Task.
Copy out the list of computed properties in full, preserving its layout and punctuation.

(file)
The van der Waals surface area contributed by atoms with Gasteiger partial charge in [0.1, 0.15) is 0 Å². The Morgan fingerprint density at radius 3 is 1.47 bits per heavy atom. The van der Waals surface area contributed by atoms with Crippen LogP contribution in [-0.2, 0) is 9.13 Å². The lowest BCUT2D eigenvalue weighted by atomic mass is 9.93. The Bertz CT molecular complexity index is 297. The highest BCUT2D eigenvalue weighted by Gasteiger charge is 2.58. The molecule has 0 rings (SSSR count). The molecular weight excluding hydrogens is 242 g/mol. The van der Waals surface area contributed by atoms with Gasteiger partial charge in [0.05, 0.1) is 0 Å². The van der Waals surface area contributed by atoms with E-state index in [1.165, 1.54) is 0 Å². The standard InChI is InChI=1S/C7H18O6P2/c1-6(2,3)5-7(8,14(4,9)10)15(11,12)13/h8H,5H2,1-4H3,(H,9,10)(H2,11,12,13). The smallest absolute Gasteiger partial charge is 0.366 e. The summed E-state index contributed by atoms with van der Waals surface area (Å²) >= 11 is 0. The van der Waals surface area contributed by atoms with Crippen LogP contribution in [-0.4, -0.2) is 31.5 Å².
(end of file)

The van der Waals surface area contributed by atoms with Gasteiger partial charge in [0.1, 0.15) is 0 Å². The Morgan fingerprint density at radius 3 is 1.47 bits per heavy atom. The van der Waals surface area contributed by atoms with Crippen LogP contribution in [-0.2, 0) is 9.13 Å². The lowest BCUT2D eigenvalue weighted by atomic mass is 9.93. The Bertz CT molecular complexity index is 297. The highest BCUT2D eigenvalue weighted by Gasteiger charge is 2.58. The molecule has 0 rings (SSSR count). The molecular weight excluding hydrogens is 242 g/mol. The van der Waals surface area contributed by atoms with Gasteiger partial charge in [0.05, 0.1) is 0 Å². The van der Waals surface area contributed by atoms with E-state index in [1.165, 1.54) is 0 Å². The standard InChI is InChI=1S/C7H18O6P2/c1-6(2,3)5-7(8,14(4,9)10)15(11,12)13/h8H,5H2,1-4H3,(H,9,10)(H2,11,12,13). The smallest absolute Gasteiger partial charge is 0.366 e. The summed E-state index contributed by atoms with van der Waals surface area (Å²) >= 11 is 0. The van der Waals surface area contributed by atoms with Crippen LogP contribution in [-0.4, -0.2) is 31.5 Å².